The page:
NewEnergyNews: ORIGINAL REPORTING: Solar Surging, States Responding

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YESTERDAY

  • TODAY’S STUDY: How The New Energy Marketplace Is Growing And Shifting
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  • ORIGINAL REPORTING: California Grid Users Collaborate to Streamline Communication Systems
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    Founding Editor Herman K. Trabish

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    Some details about NewEnergyNews and the man behind the curtain: Herman K. Trabish, Agua Dulce, CA., Doctor with my hands, Writer with my head, Student of New Energy and Human Experience with my heart

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  • TODAY AT NewEnergyNews, December 12:

  • TODAY’S STUDY: The Value Of Transportation Elecrification
  • QUICK NEWS, December 12: The “Fight-Climate-Change” Diet; Market For Advanced EV Batteries To Quadruple By 2026; The Low Lifecycle Costs In New Energy

    Wednesday, May 24, 2017

    ORIGINAL REPORTING: Solar Surging, States Responding

    As the solar industry matures, business gets a little more complicated; While solar got a much-needed boost when Congress extended the 30% ITC, state policy changes are slowing down growth in the residential market

    Herman K. Trabish, October 6, 2016 (Utility Dive)

    Editor’s note: Since this story ran, the new administration in Washington has provoked a completely new look at the role of states in the future of New Energy.

    The solar industry is quickly maturing and moving with unprecedented speed into the mainstream energy world. But while business is getting better, it’s not getting any easier. Growth in the residential solar market continues to slow. Solar got a much-needed boost when Congress extended the 30% investment tax credit (ITC) at the end of 2015, but state-level policy changes are impeding the market. Reducing solar’s net energy metering (NEM) and other incentives have damaged thriving solar markets like Hawaii and Nevada. California policy changes are fundamental to the slowed growth, setting the stage for potential implications as similar policy changes continue to be debated in many other states.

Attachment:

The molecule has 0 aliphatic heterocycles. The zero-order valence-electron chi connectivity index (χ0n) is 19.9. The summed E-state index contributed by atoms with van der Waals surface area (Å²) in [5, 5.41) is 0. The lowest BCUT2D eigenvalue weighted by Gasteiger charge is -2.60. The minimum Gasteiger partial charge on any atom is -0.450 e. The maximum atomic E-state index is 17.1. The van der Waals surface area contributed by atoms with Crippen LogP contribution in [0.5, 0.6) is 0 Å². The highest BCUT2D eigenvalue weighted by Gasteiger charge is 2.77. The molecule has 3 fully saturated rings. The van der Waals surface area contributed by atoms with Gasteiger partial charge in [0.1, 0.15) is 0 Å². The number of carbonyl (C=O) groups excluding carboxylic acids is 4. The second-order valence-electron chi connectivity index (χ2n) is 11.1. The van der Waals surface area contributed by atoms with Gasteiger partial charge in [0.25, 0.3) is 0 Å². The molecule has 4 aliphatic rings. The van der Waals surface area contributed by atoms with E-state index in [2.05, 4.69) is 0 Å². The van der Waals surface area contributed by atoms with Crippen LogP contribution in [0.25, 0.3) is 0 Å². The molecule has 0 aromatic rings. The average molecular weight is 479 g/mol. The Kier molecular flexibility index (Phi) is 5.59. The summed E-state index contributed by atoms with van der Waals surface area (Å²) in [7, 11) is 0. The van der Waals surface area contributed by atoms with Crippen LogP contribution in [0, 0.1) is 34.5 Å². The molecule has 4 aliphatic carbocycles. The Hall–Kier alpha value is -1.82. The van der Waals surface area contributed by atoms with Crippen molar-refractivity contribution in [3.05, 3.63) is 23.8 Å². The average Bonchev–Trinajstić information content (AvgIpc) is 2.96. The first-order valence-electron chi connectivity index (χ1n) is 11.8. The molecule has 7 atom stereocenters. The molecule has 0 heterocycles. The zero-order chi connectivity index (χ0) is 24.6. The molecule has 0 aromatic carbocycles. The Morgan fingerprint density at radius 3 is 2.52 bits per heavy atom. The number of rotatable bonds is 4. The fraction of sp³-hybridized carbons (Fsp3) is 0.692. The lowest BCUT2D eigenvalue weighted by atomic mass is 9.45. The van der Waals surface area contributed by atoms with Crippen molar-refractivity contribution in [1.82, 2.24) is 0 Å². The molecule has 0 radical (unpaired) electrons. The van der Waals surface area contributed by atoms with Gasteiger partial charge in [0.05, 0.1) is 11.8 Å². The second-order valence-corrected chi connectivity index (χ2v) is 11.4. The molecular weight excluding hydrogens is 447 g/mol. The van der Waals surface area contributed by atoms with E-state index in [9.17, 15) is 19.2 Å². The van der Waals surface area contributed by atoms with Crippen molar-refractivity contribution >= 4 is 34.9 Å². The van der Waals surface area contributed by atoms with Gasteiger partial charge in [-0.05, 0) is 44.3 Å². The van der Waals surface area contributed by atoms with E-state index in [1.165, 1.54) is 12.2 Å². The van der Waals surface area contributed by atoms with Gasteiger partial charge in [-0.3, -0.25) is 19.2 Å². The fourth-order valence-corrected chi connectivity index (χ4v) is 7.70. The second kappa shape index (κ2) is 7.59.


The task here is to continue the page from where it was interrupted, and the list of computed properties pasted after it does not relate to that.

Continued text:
California’s eventual transition to time-of-use rates as part of its NEM 2.0 proceeding is one major policy change. Explaining how rates can vary by times of the day and how they will affect the return on new systems complicate the rooftop solar sales discussion with homeowners. Such complications also make it difficult to set the right price for loans and leases. “The more there has to be policy in the sales pitch to the homeowner, the more complicated it becomes," said GTM Research Senior Solar Analyst Cory Honeyman. Complications could be harder to overcome if potential new customers are no longer the more easily convinced early adopters, Honeyman added. The addressable market in sunny California is still big but the “low hanging fruit” may have already been picked… click here for more

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